As we approach the centenary of the 20th century's calamitous pivot, the struggle to impose dominant, commonsensical frame on the conflict and the part played by Britain is sure to intensify. Which, in a way, is why the BBC's choice to bookend a week with what is essentially a debate between conservative views of the Great War is an interesting one. While not naive apologists for the British Empire, Hastings and Ferguson would certainly count themselves among its critical friends. Hence both approach the question of war in 1914 from the point of view of Imperial realpolitik.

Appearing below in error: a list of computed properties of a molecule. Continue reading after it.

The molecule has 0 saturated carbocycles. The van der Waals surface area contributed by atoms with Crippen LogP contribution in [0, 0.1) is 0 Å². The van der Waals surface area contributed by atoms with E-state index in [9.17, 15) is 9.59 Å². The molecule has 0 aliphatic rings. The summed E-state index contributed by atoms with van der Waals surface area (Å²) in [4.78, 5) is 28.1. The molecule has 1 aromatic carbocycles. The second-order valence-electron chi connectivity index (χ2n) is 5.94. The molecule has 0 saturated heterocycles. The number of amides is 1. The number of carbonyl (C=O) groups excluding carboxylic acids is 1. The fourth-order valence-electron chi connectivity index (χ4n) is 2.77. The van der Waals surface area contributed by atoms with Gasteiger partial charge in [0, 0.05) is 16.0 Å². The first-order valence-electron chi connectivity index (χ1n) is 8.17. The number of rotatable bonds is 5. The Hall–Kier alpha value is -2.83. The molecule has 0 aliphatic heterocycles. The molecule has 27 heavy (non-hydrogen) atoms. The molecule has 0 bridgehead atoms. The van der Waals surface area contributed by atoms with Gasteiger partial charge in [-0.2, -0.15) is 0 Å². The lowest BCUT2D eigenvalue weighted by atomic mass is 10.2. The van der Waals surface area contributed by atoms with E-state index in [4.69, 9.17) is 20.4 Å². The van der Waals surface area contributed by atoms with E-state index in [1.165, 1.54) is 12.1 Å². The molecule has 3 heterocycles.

Ferguson's position is that Britain's entry that August was a catastrophic mistake. By declaring war on Wilhelmine Germany it was responsible for the abomination of trench warfare that dragged the struggle on for four bloody years, fatally weakening the Empire to the extent it had barely recovered in time for round two in 1939. Honouring its treaty obligation to defend Belgium's neutrality was so much a piece of paper that should have been cast aside by harder heads. Instead, if Britain was to wage war it should have waited for a time of its choosing. Last of all, had Britain stayed out the overall outcome would have been very similar - a continent dominated by German economic power and, perhaps, the avoidance of Hitler and Stalin. The world would have been different, but in all likelihood more benign.